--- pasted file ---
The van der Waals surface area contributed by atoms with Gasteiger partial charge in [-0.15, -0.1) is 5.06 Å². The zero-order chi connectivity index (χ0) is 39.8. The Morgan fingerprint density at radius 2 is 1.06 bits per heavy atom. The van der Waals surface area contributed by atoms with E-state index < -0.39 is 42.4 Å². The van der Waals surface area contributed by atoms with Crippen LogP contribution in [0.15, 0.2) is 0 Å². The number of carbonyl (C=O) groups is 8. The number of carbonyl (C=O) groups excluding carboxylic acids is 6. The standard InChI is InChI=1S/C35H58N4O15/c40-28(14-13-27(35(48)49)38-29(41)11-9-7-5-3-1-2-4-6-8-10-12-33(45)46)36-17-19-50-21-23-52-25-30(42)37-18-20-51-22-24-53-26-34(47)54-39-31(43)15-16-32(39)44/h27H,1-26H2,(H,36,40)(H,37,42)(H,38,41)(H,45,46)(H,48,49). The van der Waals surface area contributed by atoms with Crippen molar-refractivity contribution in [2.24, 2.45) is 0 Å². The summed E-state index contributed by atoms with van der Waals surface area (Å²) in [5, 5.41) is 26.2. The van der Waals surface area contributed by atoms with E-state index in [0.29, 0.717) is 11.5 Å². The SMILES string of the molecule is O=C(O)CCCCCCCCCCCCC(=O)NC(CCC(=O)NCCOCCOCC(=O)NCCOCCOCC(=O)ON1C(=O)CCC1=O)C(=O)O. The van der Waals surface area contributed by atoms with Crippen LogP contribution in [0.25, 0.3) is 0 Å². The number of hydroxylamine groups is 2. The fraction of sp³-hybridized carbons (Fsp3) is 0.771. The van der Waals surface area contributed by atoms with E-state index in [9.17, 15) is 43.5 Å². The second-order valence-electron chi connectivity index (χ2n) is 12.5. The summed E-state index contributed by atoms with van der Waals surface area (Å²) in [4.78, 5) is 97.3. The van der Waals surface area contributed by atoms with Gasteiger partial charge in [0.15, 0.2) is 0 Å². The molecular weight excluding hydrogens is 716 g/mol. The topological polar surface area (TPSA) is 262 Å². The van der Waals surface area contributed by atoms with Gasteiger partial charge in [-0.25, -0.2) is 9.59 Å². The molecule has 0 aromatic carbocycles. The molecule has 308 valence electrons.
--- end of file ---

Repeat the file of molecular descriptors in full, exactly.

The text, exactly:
The van der Waals surface area contributed by atoms with Gasteiger partial charge in [-0.15, -0.1) is 5.06 Å². The zero-order chi connectivity index (χ0) is 39.8. The Morgan fingerprint density at radius 2 is 1.06 bits per heavy atom. The van der Waals surface area contributed by atoms with E-state index < -0.39 is 42.4 Å². The van der Waals surface area contributed by atoms with Crippen LogP contribution in [0.15, 0.2) is 0 Å². The number of carbonyl (C=O) groups is 8. The number of carbonyl (C=O) groups excluding carboxylic acids is 6. The standard InChI is InChI=1S/C35H58N4O15/c40-28(14-13-27(35(48)49)38-29(41)11-9-7-5-3-1-2-4-6-8-10-12-33(45)46)36-17-19-50-21-23-52-25-30(42)37-18-20-51-22-24-53-26-34(47)54-39-31(43)15-16-32(39)44/h27H,1-26H2,(H,36,40)(H,37,42)(H,38,41)(H,45,46)(H,48,49). The van der Waals surface area contributed by atoms with Crippen molar-refractivity contribution in [2.24, 2.45) is 0 Å². The summed E-state index contributed by atoms with van der Waals surface area (Å²) in [5, 5.41) is 26.2. The van der Waals surface area contributed by atoms with E-state index in [0.29, 0.717) is 11.5 Å². The SMILES string of the molecule is O=C(O)CCCCCCCCCCCCC(=O)NC(CCC(=O)NCCOCCOCC(=O)NCCOCCOCC(=O)ON1C(=O)CCC1=O)C(=O)O. The van der Waals surface area contributed by atoms with Crippen LogP contribution in [0.25, 0.3) is 0 Å². The number of hydroxylamine groups is 2. The fraction of sp³-hybridized carbons (Fsp3) is 0.771. The van der Waals surface area contributed by atoms with E-state index in [9.17, 15) is 43.5 Å². The second-order valence-electron chi connectivity index (χ2n) is 12.5. The summed E-state index contributed by atoms with van der Waals surface area (Å²) in [4.78, 5) is 97.3. The van der Waals surface area contributed by atoms with Gasteiger partial charge in [0.15, 0.2) is 0 Å². The molecular weight excluding hydrogens is 716 g/mol. The topological polar surface area (TPSA) is 262 Å². The van der Waals surface area contributed by atoms with Gasteiger partial charge in [-0.25, -0.2) is 9.59 Å². The molecule has 0 aromatic carbocycles. The molecule has 308 valence electrons.